Walsh, Acting C.J. and Ryves, J.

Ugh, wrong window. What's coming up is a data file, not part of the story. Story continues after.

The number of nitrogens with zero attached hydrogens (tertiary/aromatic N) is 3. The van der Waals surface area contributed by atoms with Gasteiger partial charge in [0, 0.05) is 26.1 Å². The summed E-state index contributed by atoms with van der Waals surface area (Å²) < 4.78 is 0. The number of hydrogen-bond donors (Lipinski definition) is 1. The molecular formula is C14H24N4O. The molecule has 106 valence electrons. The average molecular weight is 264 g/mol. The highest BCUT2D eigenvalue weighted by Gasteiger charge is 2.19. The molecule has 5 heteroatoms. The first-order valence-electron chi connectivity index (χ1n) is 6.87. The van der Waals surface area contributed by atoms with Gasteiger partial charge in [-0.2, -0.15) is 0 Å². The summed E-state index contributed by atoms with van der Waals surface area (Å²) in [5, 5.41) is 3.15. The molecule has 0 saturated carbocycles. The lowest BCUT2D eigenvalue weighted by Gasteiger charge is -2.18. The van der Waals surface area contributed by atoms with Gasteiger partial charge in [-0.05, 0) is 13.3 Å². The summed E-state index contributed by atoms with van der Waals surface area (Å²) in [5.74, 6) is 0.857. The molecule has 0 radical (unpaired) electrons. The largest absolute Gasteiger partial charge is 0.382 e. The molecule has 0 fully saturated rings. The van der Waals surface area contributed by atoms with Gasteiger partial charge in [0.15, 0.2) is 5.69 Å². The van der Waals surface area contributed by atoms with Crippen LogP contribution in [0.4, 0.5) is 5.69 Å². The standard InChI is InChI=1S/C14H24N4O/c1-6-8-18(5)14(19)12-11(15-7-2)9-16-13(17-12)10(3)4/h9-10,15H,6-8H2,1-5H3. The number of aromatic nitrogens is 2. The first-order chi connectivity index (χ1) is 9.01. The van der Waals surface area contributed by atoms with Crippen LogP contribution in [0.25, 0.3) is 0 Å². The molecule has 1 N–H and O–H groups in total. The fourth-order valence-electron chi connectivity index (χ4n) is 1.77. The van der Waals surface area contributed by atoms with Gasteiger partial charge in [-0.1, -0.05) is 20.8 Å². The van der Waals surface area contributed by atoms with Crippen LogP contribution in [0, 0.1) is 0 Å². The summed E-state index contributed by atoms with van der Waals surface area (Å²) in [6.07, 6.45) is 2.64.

1. This is a plain case. An attempt was made in the lower court to destroy the award by alleging misconduct against the arbitrators in the sense that they did not give the parties, or one of the parties, or some of the parties, a proper hearing, or adequate notice of the date of the hearing of the matter in which they were engaged. There are only two ways in which you can get rid of an award--either by getting it set aside in accordance with the provisions of paragraphs 15 and 16 of the Code, in which case it is the duty of the Judge to refuse to file the award and grant a decree in the terms of the award; or if the learned Judge to whom application is made commits material irregularity in the course of the hearing, when he has the parties before him to decide whether or not the award filed was objectionable, then an application in revision may be made to this Court. These matters are really so elementary that it is hardly necessary to repeat them, but the distinction, so far as the powers of the High Court are concerned, cannot be better expressed than in the headnote in the well known Privy Council case, Ghulam Khan v. Muhammad Hassan (1901) I.L.R. 29 Calc. 167. The Privy Council there pointed out that the award having been made, and an application to set it aside on the ground of misconduct or any other illegality having been refused, the Subordinate Judge has no option but to pronounce a decree in accordance with it. On the other hand, they recognize that if the Subordinate Judge commits a material irregularity or refuses to exercise jurisdiction, for example, as Mr. Lalit Mohan suggested here, refuses to hear a valid objection properly raised before him or entertains matters which are outside his jurisdiction, then undoubtedly this Court can interfere under Section 115 of the Code of Civil Procedure--not with, the arbitrators nor with the award but with the exercise of the jurisdiction of the Subordinate Judge in dealing with the application. Those general observations cover the question we have to determine in this revision. No serious attempt is really made to show that the learned Subordinate Judge did anything which can be brought within the terms of Section 115. On the other hand, he gave the parties a very full hearing. In dealing with the application to him to set aside the award, he took evidence, he heard the statements of the arbitrators, and he formed a definite opinion on adequate material. After fully considering the matter and setting out his reasons clearly, he comes to the conclusion that no misconduct on the part of the arbitrators had been made out. The result is that he exercised his jurisdiction properly, and having arrived at certain findings of fact, those are conclusive. Mr. Lalit Mohan suggested that somewhere or other, latent rather than patent, might be found objections to what the arbitrators did, which the learned Judge had not dealt with. These subordinate allegations are so vague that they are extremely difficult to handle. But the answer to them is that if there was any evidence of them at all, the parties failed to satisfy the learned Judge of their credibility. On the face of it the award is an admirable and careful document. Any party, wishing to set aside an award on the ground that the arbitrators in arriving at an unfair award either refused to hear somebody or heard the matter without giving notice of the hearing, undertakes the burden of satisfying the court that this is what really happened. The objectors in this case have utterly failed to do so and the application in revision must be dismissed with costs. The stay order will be discharged with costs.